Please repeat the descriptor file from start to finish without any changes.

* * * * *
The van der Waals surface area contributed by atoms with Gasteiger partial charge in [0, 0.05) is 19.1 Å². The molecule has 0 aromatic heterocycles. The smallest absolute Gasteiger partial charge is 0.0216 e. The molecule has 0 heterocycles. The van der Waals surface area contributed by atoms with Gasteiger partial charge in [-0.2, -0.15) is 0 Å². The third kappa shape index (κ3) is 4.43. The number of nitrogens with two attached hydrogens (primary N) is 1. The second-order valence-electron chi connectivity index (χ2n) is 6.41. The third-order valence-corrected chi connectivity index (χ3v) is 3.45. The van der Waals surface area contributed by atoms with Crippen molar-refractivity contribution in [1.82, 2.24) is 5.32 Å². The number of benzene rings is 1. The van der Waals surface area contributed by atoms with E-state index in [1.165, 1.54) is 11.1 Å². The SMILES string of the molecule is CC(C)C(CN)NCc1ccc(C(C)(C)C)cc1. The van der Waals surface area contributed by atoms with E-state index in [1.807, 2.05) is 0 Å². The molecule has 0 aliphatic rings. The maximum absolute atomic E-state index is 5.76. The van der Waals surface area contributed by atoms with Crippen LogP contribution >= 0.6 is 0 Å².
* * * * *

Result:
The van der Waals surface area contributed by atoms with Gasteiger partial charge in [0, 0.05) is 19.1 Å². The molecule has 0 aromatic heterocycles. The smallest absolute Gasteiger partial charge is 0.0216 e. The molecule has 0 heterocycles. The van der Waals surface area contributed by atoms with Gasteiger partial charge in [-0.2, -0.15) is 0 Å². The third kappa shape index (κ3) is 4.43. The number of nitrogens with two attached hydrogens (primary N) is 1. The second-order valence-electron chi connectivity index (χ2n) is 6.41. The third-order valence-corrected chi connectivity index (χ3v) is 3.45. The van der Waals surface area contributed by atoms with Crippen molar-refractivity contribution in [1.82, 2.24) is 5.32 Å². The number of benzene rings is 1. The van der Waals surface area contributed by atoms with E-state index in [1.165, 1.54) is 11.1 Å². The SMILES string of the molecule is CC(C)C(CN)NCc1ccc(C(C)(C)C)cc1. The van der Waals surface area contributed by atoms with E-state index in [1.807, 2.05) is 0 Å². The molecule has 0 aliphatic rings. The maximum absolute atomic E-state index is 5.76. The van der Waals surface area contributed by atoms with Crippen LogP contribution >= 0.6 is 0 Å².